Blurbs are mostly used in query letters and the back jacket copy of novels. Basically, it is the beguiling description of your novel used to entice readers into, well, reading your work.
This is marketing copy, not a synopsis. Keep it brief. Keep it interesting. Keep it engaging. Don’t bog it down with too many details about the plot or subplot. Use persuasive, strong nouns, adverbs, and verbs to describe your novel.
Strive for quality—not quantity. Superb back jacket copy never explains every characters background, every plot twist, or pinch-point of your storyline. Write a blurb that is descriptive, but not all-inclusive. Think tempting, but not embellished.
Professional copywriters know that effective promotional copy harmonizes with a storyline and doesn’t exaggerate or minimize what readers will find inside.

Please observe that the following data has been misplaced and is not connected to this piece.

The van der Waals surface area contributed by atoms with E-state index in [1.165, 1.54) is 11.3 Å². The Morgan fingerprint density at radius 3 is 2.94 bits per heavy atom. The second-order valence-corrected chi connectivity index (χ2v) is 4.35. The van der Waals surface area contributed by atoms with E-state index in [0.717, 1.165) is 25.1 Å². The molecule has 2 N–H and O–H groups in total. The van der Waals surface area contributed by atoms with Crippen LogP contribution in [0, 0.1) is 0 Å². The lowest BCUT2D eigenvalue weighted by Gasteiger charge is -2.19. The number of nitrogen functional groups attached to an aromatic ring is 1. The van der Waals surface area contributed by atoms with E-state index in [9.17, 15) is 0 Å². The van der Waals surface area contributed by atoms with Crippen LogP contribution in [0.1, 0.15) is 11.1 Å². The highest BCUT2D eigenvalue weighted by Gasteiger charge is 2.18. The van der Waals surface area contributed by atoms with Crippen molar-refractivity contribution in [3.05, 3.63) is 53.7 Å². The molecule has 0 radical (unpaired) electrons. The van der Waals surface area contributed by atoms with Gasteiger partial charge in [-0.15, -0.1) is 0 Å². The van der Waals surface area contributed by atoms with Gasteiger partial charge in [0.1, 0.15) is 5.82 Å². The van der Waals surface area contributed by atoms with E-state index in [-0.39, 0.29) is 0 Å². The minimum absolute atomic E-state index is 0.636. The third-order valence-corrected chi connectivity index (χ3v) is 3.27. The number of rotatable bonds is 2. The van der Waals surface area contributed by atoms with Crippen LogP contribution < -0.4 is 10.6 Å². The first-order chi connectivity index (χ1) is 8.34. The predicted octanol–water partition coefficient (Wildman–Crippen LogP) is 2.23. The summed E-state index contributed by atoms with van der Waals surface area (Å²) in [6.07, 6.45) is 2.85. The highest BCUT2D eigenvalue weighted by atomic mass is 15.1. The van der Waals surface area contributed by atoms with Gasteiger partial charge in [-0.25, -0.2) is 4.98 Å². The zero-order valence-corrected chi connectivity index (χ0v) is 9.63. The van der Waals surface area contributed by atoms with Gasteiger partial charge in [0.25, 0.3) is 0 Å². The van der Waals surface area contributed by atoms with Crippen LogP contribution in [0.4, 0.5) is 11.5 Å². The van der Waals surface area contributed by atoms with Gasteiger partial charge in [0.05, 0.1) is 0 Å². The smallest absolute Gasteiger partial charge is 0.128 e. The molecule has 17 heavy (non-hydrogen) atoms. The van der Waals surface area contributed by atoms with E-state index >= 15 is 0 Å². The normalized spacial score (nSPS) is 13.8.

One way to get a better understanding of good promotional copy is to read the blurbs of other published novels in your genre. Visit a library, bookstore, or search online at places like Goodreads to read blurbs. Whenever you find a blurb that really grabs your attention, see if it gives you some ideas for your own book description.
Once you have a few blurbs written down that you like, find a critique partner to help you polish it. Or ask a friend or writing buddy, who’s familiar with your premise, and have them write a brief summary of your storyline, noting the detailed plot points they enjoyed. This is an excellent way to gain an invaluable assessment of your storyline.
Another excellent way to help you write a blurb is to excerpt your own work. Try this, comb through your entire manuscript searching for paragraphs or phrases to quote. This method can be very effective if you find a strong passage that can be taken out of context and still make sense.
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